Baseball On My Brain


All those eyes!
June 17, 2008, 7:55 pm
Filed under: Uncategorized

I got a good read out of this article by Ryan Fagan in the May 19th Sporting News. Not only does it give you a good insight into the scrutinizing world of being a highly recruited high school athlete, it might just put this in your head.

I’m sure that a lot of us wish we were born with the kind of talent that Tim Melville has been blessed with – the kind of talent that folks covet so highly that they’ll drive for hours to see and pay millions of dollars to acquire.

Melville was taken with the 115th overall pick by the Kansas City Royals – the 3rd pick of the 4th round – and as of this writing has yet to sign with the club. Surely an interesting dilemma — I’m sure he’s being offered decent money, but he’s also given a commitment to the University of North Carolina, an outstanding school and baseball program.

The debate has been ongoing for several years as to whether a kid should go to college or take the money and sign professionally. It’s fair to say that both the largest signing bonus and the best college education can be wasted; likewise both could be invested and reap great rewards.

It would be incredibly tough for me to tell an 18-year-old kid who is sitting with a large signing bonus check in front of him not to take it. Could I name what the amount would be for him not to take it? Not really. It would have to be fairly life-changing, and he’d had to be pretty disciplined not to spend it all on something that won’t last. I’d also think that he’d have to be committed to giving college a shot when his playing days were over, which I know can be a tall order to expect someone to be a college freshman when they’re in their 20s or 30s.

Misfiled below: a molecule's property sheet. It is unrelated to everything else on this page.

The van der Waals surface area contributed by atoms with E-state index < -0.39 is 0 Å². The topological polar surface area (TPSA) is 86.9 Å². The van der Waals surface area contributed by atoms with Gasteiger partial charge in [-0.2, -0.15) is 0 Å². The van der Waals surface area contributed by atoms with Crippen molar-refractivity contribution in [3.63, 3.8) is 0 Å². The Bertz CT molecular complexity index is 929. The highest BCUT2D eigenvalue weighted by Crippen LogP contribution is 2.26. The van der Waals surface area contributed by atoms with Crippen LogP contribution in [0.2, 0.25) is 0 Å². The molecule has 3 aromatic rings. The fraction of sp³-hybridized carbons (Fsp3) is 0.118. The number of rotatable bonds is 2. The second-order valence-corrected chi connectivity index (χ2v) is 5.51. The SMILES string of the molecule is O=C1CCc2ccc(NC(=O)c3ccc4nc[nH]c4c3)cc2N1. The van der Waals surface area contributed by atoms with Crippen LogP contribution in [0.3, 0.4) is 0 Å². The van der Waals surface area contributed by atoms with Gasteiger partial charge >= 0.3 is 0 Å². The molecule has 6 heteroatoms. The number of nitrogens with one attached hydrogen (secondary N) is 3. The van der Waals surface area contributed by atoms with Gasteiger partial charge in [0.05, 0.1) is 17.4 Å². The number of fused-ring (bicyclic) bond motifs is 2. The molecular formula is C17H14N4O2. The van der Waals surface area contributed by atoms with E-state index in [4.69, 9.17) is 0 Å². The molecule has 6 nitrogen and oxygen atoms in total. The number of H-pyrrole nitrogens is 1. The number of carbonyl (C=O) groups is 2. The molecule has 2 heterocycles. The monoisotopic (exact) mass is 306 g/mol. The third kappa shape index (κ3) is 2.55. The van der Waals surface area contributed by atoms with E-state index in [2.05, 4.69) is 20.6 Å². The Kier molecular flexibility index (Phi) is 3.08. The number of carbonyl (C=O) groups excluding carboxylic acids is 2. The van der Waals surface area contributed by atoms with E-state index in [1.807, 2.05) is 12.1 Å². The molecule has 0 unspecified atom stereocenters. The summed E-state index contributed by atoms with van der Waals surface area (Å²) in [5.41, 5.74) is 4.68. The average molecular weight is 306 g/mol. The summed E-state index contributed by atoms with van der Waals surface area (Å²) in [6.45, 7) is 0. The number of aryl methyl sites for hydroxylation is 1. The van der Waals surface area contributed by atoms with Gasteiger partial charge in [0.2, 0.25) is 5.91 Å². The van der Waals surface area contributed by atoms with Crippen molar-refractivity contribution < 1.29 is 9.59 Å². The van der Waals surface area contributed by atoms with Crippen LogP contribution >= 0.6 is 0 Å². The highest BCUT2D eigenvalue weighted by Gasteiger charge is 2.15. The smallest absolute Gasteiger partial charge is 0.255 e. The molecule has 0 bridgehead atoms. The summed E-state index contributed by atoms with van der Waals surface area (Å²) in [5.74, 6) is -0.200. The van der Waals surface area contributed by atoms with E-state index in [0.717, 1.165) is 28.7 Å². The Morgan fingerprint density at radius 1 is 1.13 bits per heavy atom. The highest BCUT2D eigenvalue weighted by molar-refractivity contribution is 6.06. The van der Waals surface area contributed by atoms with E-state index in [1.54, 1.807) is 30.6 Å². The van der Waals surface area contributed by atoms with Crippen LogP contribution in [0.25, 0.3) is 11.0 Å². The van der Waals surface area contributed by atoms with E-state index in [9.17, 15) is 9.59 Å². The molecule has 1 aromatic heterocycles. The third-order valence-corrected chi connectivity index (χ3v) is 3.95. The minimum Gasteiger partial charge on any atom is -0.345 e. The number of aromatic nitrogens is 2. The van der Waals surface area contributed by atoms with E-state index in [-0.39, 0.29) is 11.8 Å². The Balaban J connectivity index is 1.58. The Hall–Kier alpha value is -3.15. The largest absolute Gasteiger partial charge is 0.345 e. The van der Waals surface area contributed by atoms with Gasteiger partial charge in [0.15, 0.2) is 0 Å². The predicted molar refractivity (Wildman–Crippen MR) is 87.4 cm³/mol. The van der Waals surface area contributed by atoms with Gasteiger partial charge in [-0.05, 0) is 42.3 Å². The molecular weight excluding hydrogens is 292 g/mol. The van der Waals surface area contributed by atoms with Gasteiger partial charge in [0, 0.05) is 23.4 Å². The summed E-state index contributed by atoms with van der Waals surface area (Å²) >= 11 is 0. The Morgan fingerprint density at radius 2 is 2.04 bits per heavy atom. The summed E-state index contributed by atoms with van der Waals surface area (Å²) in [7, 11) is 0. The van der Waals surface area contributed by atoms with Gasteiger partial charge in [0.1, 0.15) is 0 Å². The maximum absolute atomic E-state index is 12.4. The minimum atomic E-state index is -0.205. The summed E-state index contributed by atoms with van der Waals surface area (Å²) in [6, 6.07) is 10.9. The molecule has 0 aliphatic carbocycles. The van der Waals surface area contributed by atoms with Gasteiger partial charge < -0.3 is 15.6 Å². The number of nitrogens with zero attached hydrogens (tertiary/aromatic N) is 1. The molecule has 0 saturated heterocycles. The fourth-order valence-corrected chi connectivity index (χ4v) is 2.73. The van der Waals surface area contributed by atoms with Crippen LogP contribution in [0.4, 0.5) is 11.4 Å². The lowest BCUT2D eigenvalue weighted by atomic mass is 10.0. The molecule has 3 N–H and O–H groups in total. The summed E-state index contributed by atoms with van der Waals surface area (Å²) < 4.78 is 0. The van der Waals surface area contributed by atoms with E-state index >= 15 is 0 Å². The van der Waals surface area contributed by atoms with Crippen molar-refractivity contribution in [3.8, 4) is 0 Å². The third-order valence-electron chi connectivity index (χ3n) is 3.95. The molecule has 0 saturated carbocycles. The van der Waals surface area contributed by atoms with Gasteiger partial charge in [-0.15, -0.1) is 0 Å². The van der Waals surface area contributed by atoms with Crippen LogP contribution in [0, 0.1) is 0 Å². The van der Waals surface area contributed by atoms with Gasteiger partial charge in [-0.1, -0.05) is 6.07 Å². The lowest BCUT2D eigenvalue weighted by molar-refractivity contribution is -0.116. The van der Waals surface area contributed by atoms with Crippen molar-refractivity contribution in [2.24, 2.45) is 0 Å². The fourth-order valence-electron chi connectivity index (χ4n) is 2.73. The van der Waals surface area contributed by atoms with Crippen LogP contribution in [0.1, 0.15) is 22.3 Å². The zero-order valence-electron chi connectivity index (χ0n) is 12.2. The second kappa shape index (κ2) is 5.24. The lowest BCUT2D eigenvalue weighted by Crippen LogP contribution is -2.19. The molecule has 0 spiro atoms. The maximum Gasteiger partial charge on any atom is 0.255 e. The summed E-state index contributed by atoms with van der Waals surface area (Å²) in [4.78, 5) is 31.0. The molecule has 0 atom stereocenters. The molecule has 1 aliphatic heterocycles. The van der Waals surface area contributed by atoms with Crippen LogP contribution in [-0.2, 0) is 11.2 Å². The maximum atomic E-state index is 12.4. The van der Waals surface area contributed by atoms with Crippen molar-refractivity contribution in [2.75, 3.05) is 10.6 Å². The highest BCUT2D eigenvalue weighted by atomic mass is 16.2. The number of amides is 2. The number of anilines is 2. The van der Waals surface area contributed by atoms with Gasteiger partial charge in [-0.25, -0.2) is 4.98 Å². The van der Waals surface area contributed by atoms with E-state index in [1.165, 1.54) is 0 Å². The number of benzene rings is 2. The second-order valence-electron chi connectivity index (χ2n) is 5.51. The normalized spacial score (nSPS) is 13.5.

Otherwise, I would give college a very strong recommendation, and here’s why. You don’t have to really think about the draft for three years. Sure it’ll be in the back of your mind, but it won’t be front and center, giving you time to grow and develop somewhat out of the spotlight and pressure. You’re generally in a system dedicated to your growth and development. Collegiate programs generally have a reason to see you succeed – both in the classroom and on the diamond. Plus, if you can get a good scholarship, that can be worth just as much if not more as a signing bonus, plus if you invest in yourself and your studies, it will bear interest for the rest of your life.

It’s a decision I wish I had to make based on talent I wish I had. What would you do if you were faced with the decision? Go to school or go pro? What would be your threshold? And what would you say to someone if they asked you for advice?

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